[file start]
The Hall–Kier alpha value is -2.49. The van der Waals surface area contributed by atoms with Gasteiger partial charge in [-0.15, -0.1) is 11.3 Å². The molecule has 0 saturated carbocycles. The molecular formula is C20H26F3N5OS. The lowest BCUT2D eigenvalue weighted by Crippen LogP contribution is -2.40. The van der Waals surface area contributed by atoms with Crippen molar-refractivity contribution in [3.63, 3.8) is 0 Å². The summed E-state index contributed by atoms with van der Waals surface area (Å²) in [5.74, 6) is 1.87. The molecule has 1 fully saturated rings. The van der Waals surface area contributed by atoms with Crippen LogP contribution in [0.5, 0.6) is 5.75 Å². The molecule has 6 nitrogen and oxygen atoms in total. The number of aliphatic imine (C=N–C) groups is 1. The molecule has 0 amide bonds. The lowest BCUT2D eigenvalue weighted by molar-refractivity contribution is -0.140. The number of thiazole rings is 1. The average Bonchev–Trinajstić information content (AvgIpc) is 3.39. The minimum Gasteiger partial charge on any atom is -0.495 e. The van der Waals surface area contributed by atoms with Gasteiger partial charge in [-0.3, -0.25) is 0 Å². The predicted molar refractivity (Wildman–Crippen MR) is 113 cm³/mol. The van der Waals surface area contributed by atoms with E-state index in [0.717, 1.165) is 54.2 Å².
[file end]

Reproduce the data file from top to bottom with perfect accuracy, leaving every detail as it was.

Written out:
The Hall–Kier alpha value is -2.49. The van der Waals surface area contributed by atoms with Gasteiger partial charge in [-0.15, -0.1) is 11.3 Å². The molecule has 0 saturated carbocycles. The molecular formula is C20H26F3N5OS. The lowest BCUT2D eigenvalue weighted by Crippen LogP contribution is -2.40. The van der Waals surface area contributed by atoms with Crippen molar-refractivity contribution in [3.63, 3.8) is 0 Å². The summed E-state index contributed by atoms with van der Waals surface area (Å²) in [5.74, 6) is 1.87. The molecule has 1 fully saturated rings. The van der Waals surface area contributed by atoms with Crippen LogP contribution in [0.5, 0.6) is 5.75 Å². The molecule has 6 nitrogen and oxygen atoms in total. The number of aliphatic imine (C=N–C) groups is 1. The molecule has 0 amide bonds. The lowest BCUT2D eigenvalue weighted by molar-refractivity contribution is -0.140. The number of thiazole rings is 1. The average Bonchev–Trinajstić information content (AvgIpc) is 3.39. The minimum Gasteiger partial charge on any atom is -0.495 e. The van der Waals surface area contributed by atoms with Gasteiger partial charge in [-0.3, -0.25) is 0 Å². The predicted molar refractivity (Wildman–Crippen MR) is 113 cm³/mol. The van der Waals surface area contributed by atoms with E-state index in [0.717, 1.165) is 54.2 Å².